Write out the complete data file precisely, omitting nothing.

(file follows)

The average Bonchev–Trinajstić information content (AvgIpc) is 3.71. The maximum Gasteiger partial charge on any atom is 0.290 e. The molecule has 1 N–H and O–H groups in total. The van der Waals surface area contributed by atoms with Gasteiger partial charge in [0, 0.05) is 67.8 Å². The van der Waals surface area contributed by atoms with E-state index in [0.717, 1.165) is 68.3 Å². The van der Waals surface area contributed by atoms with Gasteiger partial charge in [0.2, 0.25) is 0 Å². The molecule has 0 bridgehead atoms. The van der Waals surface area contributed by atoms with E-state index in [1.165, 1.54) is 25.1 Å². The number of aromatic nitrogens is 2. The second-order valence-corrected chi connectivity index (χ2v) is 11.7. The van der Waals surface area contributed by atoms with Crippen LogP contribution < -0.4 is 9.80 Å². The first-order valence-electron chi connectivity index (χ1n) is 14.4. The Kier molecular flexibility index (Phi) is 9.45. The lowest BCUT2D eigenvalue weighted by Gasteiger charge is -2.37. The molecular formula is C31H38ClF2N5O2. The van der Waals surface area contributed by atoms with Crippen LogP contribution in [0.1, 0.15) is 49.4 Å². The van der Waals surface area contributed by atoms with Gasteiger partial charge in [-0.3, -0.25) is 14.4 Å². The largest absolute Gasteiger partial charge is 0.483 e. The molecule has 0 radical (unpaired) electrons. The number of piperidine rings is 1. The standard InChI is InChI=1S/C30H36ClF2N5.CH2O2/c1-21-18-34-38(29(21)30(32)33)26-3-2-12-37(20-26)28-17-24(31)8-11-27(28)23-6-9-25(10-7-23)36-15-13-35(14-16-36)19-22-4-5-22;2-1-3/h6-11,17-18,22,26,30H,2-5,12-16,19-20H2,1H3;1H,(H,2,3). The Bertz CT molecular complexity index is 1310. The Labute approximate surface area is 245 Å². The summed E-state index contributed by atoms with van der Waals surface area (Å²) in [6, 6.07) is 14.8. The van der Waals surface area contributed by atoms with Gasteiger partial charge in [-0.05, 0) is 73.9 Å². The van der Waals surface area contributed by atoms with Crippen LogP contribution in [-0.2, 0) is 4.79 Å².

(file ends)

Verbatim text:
The average Bonchev–Trinajstić information content (AvgIpc) is 3.71. The maximum Gasteiger partial charge on any atom is 0.290 e. The molecule has 1 N–H and O–H groups in total. The van der Waals surface area contributed by atoms with Gasteiger partial charge in [0, 0.05) is 67.8 Å². The van der Waals surface area contributed by atoms with E-state index in [0.717, 1.165) is 68.3 Å². The van der Waals surface area contributed by atoms with Gasteiger partial charge in [0.2, 0.25) is 0 Å². The molecule has 0 bridgehead atoms. The van der Waals surface area contributed by atoms with E-state index in [1.165, 1.54) is 25.1 Å². The number of aromatic nitrogens is 2. The second-order valence-corrected chi connectivity index (χ2v) is 11.7. The van der Waals surface area contributed by atoms with Crippen LogP contribution < -0.4 is 9.80 Å². The first-order valence-electron chi connectivity index (χ1n) is 14.4. The Kier molecular flexibility index (Phi) is 9.45. The lowest BCUT2D eigenvalue weighted by Gasteiger charge is -2.37. The molecular formula is C31H38ClF2N5O2. The van der Waals surface area contributed by atoms with Crippen LogP contribution in [0.1, 0.15) is 49.4 Å². The van der Waals surface area contributed by atoms with Gasteiger partial charge in [-0.3, -0.25) is 14.4 Å². The largest absolute Gasteiger partial charge is 0.483 e. The molecule has 0 radical (unpaired) electrons. The number of piperidine rings is 1. The standard InChI is InChI=1S/C30H36ClF2N5.CH2O2/c1-21-18-34-38(29(21)30(32)33)26-3-2-12-37(20-26)28-17-24(31)8-11-27(28)23-6-9-25(10-7-23)36-15-13-35(14-16-36)19-22-4-5-22;2-1-3/h6-11,17-18,22,26,30H,2-5,12-16,19-20H2,1H3;1H,(H,2,3). The Bertz CT molecular complexity index is 1310. The Labute approximate surface area is 245 Å². The summed E-state index contributed by atoms with van der Waals surface area (Å²) in [6, 6.07) is 14.8. The van der Waals surface area contributed by atoms with Gasteiger partial charge in [-0.05, 0) is 73.9 Å². The van der Waals surface area contributed by atoms with Crippen LogP contribution in [-0.2, 0) is 4.79 Å².